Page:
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A New Bean Product Development and Scaling in East Africa

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14 December 2023, Africa: In the heart of Kigali, Rwanda, Govindaraj, a Senior Scientist in Crop Development at HarvestPlus, and Telesphore Ndabamenye, the Director General of the Rwanda Agriculture and Animal Resources Development Board (RAB), found themselves engaged in a crucial conversation. The purpose of the meeting was to deliberate on the future of bean farming and scaling in the region.

The discussion centered on the collaboration between RAB and HarvestPlus, specifically in the context of biofortified beans. More than a decade, HarvestPlus had been actively supporting research in this area, leading to the release of 18 biofortified bean varieties by 2021, and several in the pipeline, and testing.  

HarvestPlus concluded its Rwanda program in 2019, when iron beans achieved a critical mass in the market sufficient for sustainable growth under country-led and local efforts. Nonetheless, HarvestPlus has continued to collaborate with partners to work towards new product development and continued scaling.

Ndabamenye, recognizing the important role of HarvestPlus, requested support for enhanced bean seed production and improving market availability and accessibility of High Iron Beans (HIB) to combat malnutrition and income insecurity. The two leaders agreed to work together to scale operations, including branding and processing opportunities, and to address identified research and development gaps in the coming years. Ndabamenye assured of an enabling working and collaborative environment. He promptly instructed the Bean program lead, Dr. Edouard Rurangwa to integrate the HarvestPlus team into the national nutrition product mainstreaming strategy and working committee—signaling a continued partnership.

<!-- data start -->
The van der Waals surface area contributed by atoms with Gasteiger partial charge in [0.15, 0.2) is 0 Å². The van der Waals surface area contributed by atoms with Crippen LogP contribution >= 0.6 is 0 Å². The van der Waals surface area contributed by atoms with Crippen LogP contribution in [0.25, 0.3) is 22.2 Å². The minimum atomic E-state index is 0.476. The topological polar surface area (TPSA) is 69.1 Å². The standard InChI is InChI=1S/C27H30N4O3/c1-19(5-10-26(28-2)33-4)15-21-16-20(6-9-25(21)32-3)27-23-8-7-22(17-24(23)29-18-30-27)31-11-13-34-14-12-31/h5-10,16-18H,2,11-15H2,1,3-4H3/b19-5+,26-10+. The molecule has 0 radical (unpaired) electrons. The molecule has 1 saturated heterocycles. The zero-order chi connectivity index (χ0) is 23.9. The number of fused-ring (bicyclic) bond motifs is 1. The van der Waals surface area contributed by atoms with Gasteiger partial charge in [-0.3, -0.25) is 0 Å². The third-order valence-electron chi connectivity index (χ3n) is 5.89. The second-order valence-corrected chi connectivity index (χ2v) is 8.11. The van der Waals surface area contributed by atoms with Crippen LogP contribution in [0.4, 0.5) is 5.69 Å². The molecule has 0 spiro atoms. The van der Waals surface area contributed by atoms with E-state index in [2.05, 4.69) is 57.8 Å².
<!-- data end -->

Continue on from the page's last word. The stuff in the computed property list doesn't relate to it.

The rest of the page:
Govindaraj expressed eagerness to strengthen linkages between bean value chain actors, emphasizing HarvestPlus’ commitment to supporting biofortified beans. Low productivity due to poor source seed quality and dissemination were cited as the most critical challenges at the community level stressing the need for improved bean varieties.

Ndabamenye urged the sharing of successful models from HarvestPlus’ experiences in other countries, emphasizing the importance of customization to suit Rwanda’s unique conditions for a sustainable seed system and a vibrant bean value chain.

The leaders recognized the necessity of working even more closely, aligning efforts across different centers and organizations, including CGIAR such as International Center for Tropical Agriculture (CIAT) and Pan Africa Beans Research Alliance (PABRA). They saw the potential for synergy with ongoing projects, including those supported by Accelerated Innovation Delivery Initiative and school feeding programs, to further amplify the impact of biofortified beans in East Africa.

The collaboration between HarvestPlus and RAB held the promise of not only addressing nutritional challenges but also contributing to the economic well-being of farmers, marking the beginning of a new chapter in East Africa’s agricultural development.

Also Read: High Sugar Prices Create Signs of Substitution Among US Manufacturers

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